VIEW FROM 16TH STREET. Image courtesy of BKSK Architects.
After reading a two-part series I wrote on the redesign of the former Tammany Hall overlooking Union Square (WestView News, April and May 2015), Harry Kendall, a principal architect for BKSK Architects, showed me designs for a partially rebuilt facade of an historic R. H. Robertson building located in the Ladies’ Mile Historic District on East 16th Street, a half block west of Union Square. The firm was asked to insert a nine-story hotel in the center of this through-block lot which would incorporate the 19th century Romanesque facade with a horizontal stone parapet wall at the top. Upon researching, Kendall discovered Robertson’s original design for the missing pedimented doorways at the ground floor, and a rather magnificent peaked gable roof just above the current parapet. BKSK have adopted both these designs in their proposal. The proposed entrances and windows on the ground floor will be replicated in sandstone to be mined in Mississauga, Ontario, Canada.
The top floor will be another matter: a daring reach from heavy stone into light weight theatrics where only the weight of snow needs to be sustained. Here the gable will be constructed of a Muntz metal perforated bronze screen, made in Germany, to slip over a glass wall enclosing the guest rooms behind. Under daylight conditions the exterior will have the appearance of sandstone. At night it will have the texture of embroidered lace. One is reminded of Arthur Miller’s production of Death of a Salesman on Broadway, where Willie was seen in his home behind a screen of painted architecture. There is also the touch of whimsy that one finds in the Woolworth Building by Cass Gilbert or the stylized gargoyles of the Chrysler Building.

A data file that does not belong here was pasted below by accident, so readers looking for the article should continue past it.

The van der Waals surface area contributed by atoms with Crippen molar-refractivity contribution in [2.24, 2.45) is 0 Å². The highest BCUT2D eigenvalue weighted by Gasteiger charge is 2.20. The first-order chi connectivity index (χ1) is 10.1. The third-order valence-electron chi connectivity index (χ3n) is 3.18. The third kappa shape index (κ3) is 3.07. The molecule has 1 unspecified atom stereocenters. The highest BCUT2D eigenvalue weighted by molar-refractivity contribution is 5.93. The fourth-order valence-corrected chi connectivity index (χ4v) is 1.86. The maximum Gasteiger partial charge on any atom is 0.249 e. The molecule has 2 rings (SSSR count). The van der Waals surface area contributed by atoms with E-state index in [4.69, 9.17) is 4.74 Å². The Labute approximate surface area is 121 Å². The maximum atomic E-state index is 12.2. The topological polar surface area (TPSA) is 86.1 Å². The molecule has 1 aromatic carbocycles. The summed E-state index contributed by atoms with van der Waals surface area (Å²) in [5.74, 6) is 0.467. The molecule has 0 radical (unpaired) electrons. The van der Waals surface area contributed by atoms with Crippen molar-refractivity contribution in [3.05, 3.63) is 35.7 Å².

There is little doubt that this new roof and gable wall are not conventional in an architectural sense. They are theatrical, but strong and durable nevertheless. Much of architecture is about theater, about the excitement of exterior street space as well as the comfort of enclosed space. While stepping down the hotel’s top floor to the existing balustrade or a brazenly modern gable are doable alternatives, this solution is thoroughly engaging. It will be presented to the Landmarks Preservation Commission on January 14th. It is certainly worthy of their consideration and will undoubtedly lead to some basic conversations about what architecture consists of. I look forward to their deliberations and conclusion.
— Barry Benepe